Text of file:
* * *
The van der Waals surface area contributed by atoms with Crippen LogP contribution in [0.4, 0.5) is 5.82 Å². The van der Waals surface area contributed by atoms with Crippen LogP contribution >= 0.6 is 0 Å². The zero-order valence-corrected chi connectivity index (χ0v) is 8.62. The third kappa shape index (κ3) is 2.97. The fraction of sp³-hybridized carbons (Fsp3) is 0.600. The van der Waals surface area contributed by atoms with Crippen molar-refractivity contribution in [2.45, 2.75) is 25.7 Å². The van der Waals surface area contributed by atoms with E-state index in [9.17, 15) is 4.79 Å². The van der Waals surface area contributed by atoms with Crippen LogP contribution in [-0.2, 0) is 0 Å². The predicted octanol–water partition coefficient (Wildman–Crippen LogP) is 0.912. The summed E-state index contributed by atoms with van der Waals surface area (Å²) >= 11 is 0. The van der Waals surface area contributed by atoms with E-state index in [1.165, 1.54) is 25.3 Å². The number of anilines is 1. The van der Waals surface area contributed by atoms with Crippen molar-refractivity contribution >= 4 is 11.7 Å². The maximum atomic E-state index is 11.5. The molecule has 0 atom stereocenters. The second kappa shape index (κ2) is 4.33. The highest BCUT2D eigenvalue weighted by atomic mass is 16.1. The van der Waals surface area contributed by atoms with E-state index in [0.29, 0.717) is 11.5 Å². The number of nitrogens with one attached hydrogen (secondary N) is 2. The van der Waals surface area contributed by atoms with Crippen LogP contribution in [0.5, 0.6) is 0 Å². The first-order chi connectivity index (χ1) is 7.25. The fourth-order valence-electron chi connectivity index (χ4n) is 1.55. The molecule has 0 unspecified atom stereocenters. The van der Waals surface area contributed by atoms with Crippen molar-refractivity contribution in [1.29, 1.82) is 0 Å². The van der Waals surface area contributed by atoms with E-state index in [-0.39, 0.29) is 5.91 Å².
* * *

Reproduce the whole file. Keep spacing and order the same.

The van der Waals surface area contributed by atoms with Crippen LogP contribution in [0.4, 0.5) is 5.82 Å². The van der Waals surface area contributed by atoms with Crippen LogP contribution >= 0.6 is 0 Å². The zero-order valence-corrected chi connectivity index (χ0v) is 8.62. The third kappa shape index (κ3) is 2.97. The fraction of sp³-hybridized carbons (Fsp3) is 0.600. The van der Waals surface area contributed by atoms with Crippen molar-refractivity contribution in [2.45, 2.75) is 25.7 Å². The van der Waals surface area contributed by atoms with E-state index in [9.17, 15) is 4.79 Å². The van der Waals surface area contributed by atoms with Crippen LogP contribution in [-0.2, 0) is 0 Å². The predicted octanol–water partition coefficient (Wildman–Crippen LogP) is 0.912. The summed E-state index contributed by atoms with van der Waals surface area (Å²) >= 11 is 0. The van der Waals surface area contributed by atoms with E-state index in [1.165, 1.54) is 25.3 Å². The number of anilines is 1. The van der Waals surface area contributed by atoms with Crippen molar-refractivity contribution >= 4 is 11.7 Å². The maximum atomic E-state index is 11.5. The molecule has 0 atom stereocenters. The second kappa shape index (κ2) is 4.33. The highest BCUT2D eigenvalue weighted by atomic mass is 16.1. The van der Waals surface area contributed by atoms with E-state index in [0.29, 0.717) is 11.5 Å². The number of nitrogens with one attached hydrogen (secondary N) is 2. The van der Waals surface area contributed by atoms with Crippen LogP contribution in [0.5, 0.6) is 0 Å². The first-order chi connectivity index (χ1) is 7.25. The fourth-order valence-electron chi connectivity index (χ4n) is 1.55. The molecule has 0 unspecified atom stereocenters. The van der Waals surface area contributed by atoms with Crippen molar-refractivity contribution in [1.29, 1.82) is 0 Å². The van der Waals surface area contributed by atoms with E-state index in [-0.39, 0.29) is 5.91 Å².